Raised in the shadow of a fort dedicated to training Knights of the Round Table, Deirdre thirsts for adventure.

Instead, at 14, she is sent to court to learn the etiquette and talents of a young woman.

Court life, however, is more fraught with danger than she expected, and Deirdre finds herself entangled in a deadly conspiracy that stretches deep into the very heart of Camelot.

All Deirdre thought she knew and believed in—loyalty, love, bravery—is challenged when she embarks on a quest to defy Fate and save the King.

I’d actually say that Daughter of Camelot is quite a gentle-paced book but I don’t mean that in a bad way. I was never bored. I read most of this on Sunday afternoon and it was a perfect read for a lazy day. I loved it.

Deirdre is everything I like in a protagonist. She’s bored and down-right aggravated by the limitations of being a girl in those times. She has little interest in being just a wife or mother and her ambition knows no bounds. She seeks a life of excitement and meaning and growing up surrounded by boys in training to be knights at a nearby fort only makes her desire for adventure stronger.

I was also pleasantly surprised by the darker elements of the story. For one, I wasn’t expecting Deirdre’s new life at court to be so intense. Just like Deirdre herself, I imagined she would go there as a guest to the king & queen and flit around in pretty dresses wooing noble knights and attending parties but that was far from the truth!

With growing worries about the allegiances of the court – For King Arthur or against him- the obsessive practices of Christianity imposed by the unsavory King Maelgwyn, and sexually aggressive knights hoping to sully Deirdre’s reputation, her new life was far from simple. And just one mistake gets her banished from the castle, leading her to take up Sir Einion’s invitation to join him at Din Arth.

I quite liked Einion as a love interest, but after seeing how awful all of the other knights behaved it was definitely hard to trust him. I think it’s clear from the start that Deirdre’s best friend Ronan would be a better pick for her and I enjoyed seeing how the relationships developed.

As Daughter of Camelot neared its end I did think that perhaps it was unnecessarily long, especially for its target audience, but then it did had a lot of scope. My one issue with it though, was that I felt the final battle was a bit of an anti-climax. But it certainly wouldn’t put me off reading the next in the series, quite the opposite in fact.

I’m a fan of Arthurian Literature and obvs a fan of YA Lit so it didn’t take much for me to love this book but I think anyone who enjoys being swept along on a medieval action-adventure will find a lot to like here.

Details: Paperback, 421 pages.
Expected publication: September 24th 2013 by Mabon Publishing
Unicorn Rating: 4/5
Is it a keeper? Yes!
If you like this try: The Seeing Stone – Kevin Crossley-Holland

WWW Wednesday! (17-09-2013)

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To play along, just answer the following three (3) questions…

• What are you currently reading? • What did you recently finish reading? • What do you think you’ll read next?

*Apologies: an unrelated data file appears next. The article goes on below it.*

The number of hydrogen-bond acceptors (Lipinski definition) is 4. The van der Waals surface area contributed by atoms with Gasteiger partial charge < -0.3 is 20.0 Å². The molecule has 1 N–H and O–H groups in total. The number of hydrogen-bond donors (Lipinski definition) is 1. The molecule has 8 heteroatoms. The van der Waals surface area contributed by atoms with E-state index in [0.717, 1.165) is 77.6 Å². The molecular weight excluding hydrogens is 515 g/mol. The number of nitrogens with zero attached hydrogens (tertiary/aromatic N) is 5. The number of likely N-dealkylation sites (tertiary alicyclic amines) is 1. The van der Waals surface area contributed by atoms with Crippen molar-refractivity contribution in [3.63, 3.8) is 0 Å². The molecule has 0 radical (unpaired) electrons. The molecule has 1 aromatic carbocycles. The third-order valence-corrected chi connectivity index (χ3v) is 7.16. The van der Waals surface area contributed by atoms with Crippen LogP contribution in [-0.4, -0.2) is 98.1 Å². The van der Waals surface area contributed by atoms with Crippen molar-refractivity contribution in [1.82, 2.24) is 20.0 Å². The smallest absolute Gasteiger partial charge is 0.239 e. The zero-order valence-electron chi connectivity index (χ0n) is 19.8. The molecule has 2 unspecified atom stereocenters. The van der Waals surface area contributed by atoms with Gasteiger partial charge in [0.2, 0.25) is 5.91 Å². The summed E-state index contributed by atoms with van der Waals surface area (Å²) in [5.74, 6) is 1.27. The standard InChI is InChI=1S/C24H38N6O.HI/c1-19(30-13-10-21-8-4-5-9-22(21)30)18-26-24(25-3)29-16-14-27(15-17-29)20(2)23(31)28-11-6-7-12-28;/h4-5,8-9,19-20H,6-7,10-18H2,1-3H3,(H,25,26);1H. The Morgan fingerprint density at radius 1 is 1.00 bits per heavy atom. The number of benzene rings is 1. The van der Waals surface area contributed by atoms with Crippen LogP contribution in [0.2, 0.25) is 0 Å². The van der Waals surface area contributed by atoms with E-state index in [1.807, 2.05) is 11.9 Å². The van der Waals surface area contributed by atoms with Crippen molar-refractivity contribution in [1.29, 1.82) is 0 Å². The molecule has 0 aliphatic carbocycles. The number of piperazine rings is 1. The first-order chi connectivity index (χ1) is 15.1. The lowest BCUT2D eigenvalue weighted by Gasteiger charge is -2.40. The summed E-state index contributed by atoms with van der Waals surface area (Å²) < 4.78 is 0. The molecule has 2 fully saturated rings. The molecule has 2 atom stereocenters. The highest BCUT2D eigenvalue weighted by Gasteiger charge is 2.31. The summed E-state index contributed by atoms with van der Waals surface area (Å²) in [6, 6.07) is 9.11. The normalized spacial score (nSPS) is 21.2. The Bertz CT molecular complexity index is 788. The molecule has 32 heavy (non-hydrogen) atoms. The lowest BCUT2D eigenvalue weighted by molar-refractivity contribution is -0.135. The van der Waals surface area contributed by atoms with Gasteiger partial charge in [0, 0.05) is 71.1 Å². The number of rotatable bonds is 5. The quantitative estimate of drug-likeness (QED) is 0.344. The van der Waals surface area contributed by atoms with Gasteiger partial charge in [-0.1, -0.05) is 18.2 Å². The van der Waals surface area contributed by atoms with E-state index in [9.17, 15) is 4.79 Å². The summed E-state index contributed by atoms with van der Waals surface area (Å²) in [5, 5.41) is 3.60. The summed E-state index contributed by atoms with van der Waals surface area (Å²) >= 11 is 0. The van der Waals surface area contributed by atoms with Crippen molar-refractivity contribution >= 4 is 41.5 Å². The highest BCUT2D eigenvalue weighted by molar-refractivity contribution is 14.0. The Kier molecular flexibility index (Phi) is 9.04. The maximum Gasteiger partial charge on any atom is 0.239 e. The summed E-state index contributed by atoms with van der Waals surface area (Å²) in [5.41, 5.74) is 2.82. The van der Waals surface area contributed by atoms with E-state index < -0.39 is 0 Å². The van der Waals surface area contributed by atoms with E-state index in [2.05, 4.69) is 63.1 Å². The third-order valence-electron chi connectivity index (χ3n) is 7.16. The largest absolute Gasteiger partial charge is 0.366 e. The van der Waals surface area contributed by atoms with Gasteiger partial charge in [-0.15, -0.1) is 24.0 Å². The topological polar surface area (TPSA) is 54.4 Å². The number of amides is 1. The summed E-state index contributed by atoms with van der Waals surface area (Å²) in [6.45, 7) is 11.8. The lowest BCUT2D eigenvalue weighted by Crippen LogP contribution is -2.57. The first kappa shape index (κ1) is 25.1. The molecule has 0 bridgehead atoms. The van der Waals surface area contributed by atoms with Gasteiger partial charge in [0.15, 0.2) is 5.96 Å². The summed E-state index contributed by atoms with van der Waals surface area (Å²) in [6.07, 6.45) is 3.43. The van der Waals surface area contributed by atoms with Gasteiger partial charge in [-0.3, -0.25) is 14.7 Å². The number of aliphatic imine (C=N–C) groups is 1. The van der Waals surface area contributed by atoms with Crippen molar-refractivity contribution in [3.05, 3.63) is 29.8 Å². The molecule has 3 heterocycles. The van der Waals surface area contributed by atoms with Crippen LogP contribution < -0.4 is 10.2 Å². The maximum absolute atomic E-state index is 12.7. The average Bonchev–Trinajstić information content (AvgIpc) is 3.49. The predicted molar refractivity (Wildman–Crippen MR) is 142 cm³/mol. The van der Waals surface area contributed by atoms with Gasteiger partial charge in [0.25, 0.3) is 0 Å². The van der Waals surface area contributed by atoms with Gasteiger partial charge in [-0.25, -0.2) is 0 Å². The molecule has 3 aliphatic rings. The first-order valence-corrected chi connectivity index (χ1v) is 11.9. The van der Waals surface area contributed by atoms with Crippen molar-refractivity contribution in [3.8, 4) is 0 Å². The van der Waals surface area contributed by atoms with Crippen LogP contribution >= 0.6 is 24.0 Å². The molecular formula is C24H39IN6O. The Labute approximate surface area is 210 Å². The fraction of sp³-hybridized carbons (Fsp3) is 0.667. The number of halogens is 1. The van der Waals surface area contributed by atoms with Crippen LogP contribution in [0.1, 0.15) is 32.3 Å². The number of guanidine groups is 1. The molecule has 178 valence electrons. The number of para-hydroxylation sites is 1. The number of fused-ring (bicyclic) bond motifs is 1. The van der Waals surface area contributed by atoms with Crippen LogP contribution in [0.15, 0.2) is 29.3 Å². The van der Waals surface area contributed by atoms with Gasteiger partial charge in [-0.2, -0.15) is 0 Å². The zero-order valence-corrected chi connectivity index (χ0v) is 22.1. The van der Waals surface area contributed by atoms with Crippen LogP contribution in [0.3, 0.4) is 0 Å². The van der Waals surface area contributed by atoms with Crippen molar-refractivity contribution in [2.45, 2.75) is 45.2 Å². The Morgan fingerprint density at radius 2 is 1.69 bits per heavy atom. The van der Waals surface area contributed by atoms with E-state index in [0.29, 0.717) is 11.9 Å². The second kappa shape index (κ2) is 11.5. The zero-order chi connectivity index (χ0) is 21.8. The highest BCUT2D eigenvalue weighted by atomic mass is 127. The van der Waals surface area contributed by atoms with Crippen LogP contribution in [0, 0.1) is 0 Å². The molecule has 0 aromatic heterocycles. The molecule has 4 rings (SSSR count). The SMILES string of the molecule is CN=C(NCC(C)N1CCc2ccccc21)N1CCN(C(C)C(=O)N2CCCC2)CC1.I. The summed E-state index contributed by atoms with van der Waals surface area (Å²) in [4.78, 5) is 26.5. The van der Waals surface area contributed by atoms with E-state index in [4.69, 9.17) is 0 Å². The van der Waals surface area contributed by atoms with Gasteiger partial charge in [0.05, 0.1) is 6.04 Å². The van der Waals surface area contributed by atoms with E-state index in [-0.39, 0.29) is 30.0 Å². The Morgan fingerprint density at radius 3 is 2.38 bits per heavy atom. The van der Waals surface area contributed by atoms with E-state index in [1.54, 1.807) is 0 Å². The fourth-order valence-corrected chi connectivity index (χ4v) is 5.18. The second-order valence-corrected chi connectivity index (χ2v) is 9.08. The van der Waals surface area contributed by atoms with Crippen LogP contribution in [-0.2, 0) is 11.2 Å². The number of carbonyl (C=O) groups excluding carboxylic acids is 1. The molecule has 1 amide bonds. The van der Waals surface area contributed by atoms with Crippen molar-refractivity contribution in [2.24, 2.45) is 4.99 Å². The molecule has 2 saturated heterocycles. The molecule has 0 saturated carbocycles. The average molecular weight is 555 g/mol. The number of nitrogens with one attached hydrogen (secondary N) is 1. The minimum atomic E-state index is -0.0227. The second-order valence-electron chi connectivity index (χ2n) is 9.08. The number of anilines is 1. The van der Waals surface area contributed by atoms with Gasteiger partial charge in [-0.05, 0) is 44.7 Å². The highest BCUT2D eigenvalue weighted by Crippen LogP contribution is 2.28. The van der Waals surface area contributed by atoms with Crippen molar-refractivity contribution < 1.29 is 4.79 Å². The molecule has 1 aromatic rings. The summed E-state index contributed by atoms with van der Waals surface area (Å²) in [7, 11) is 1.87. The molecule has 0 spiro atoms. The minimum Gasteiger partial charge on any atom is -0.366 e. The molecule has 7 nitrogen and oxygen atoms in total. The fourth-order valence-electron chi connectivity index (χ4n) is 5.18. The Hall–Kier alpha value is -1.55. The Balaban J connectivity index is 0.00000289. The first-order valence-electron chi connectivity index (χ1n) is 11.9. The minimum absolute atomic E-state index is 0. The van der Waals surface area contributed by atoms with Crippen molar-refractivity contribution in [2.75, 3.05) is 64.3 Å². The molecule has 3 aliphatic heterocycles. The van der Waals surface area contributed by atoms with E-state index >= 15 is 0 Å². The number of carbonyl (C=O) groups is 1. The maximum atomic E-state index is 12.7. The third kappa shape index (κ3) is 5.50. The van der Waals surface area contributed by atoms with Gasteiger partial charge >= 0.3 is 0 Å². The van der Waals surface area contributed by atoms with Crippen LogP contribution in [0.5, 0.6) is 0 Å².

Currently Reading:
When Stars Die by Amber Skye Forbes: This ARC SO different to what I was expecting. Seriously riveted! More on this later 🙂

Recently Finished:
I had a v. productive week last week. Whoop.
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The Eye of the Moon (Bourbon Kid #2) by Anonymous: Another insane, darkly hilarious violent thriller/horror by this particular Anonymous. My review is here.

Daughter of Camelot by Glynis Cooney. LOVED this YA novel set at the tumultuous end of the Arthurian Era. Review to follow.

And I also finished rereading City of Bones before I went to see the film. My review/rant is here.

Up Next:
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The Polaris Whisper by Kenneth Gregory. Really looking forward to this ARC.

It is a dark time. For decades Hakon the Black, the most feared Norse Lord of the ninth century, has conducted bloody and gruesome raids throughout Europe, and laid his claim upon the seas. But it is also a time of hope.

In the frozen wastelands of the north, Vidar searches for the Vestibule of Light. Alone, freezing and exhausted, he pushes on through the endless winter in the belief that once his quest is complete, he may return to the life he has left behind, and to Niclaus, the son he was forced to abandon. For Niclaus has a greater destiny – one foretold by Cado, the enigmatic Small Walker – and Vidar is but one player in the boy’s life. Cado has enlisted the help of protectors from all corners of the Earth to shield Niclaus: men whose worlds are connected by only the loosest of threads.

But as Niclaus becomes older, and the various worlds begin to converge, will Vidar and Cado have to make sacrifices beyond imagining to protect those they love.

Leave the link to your post in the comments below 🙂

WWW Wednesday! (11-09-2013)

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To play along, just answer the following three (3) questions…

• What are you currently reading? • What did you recently finish reading? • What do you think you’ll read next?

Currently Reading:
3636515 Following a massive rampage that left the streets of Santa Mondega soaked with blood, the elusive supernatural serial killer known only as the Bourbon Kid is now himself being haunted. Hot on his heels are several vampire gangs, the Secret Service, a couple of werewolves, corrupt cops, and the Dark Lord himself, and none will rest until he is dead. But the Kid has a vengeance of his own to wreak, and young lovers Dante and Kacy, hapless bartender Sanchez, Peto the Hubal monk, and the mysterious Jessica will each be drawn into the escalating vortex of violence.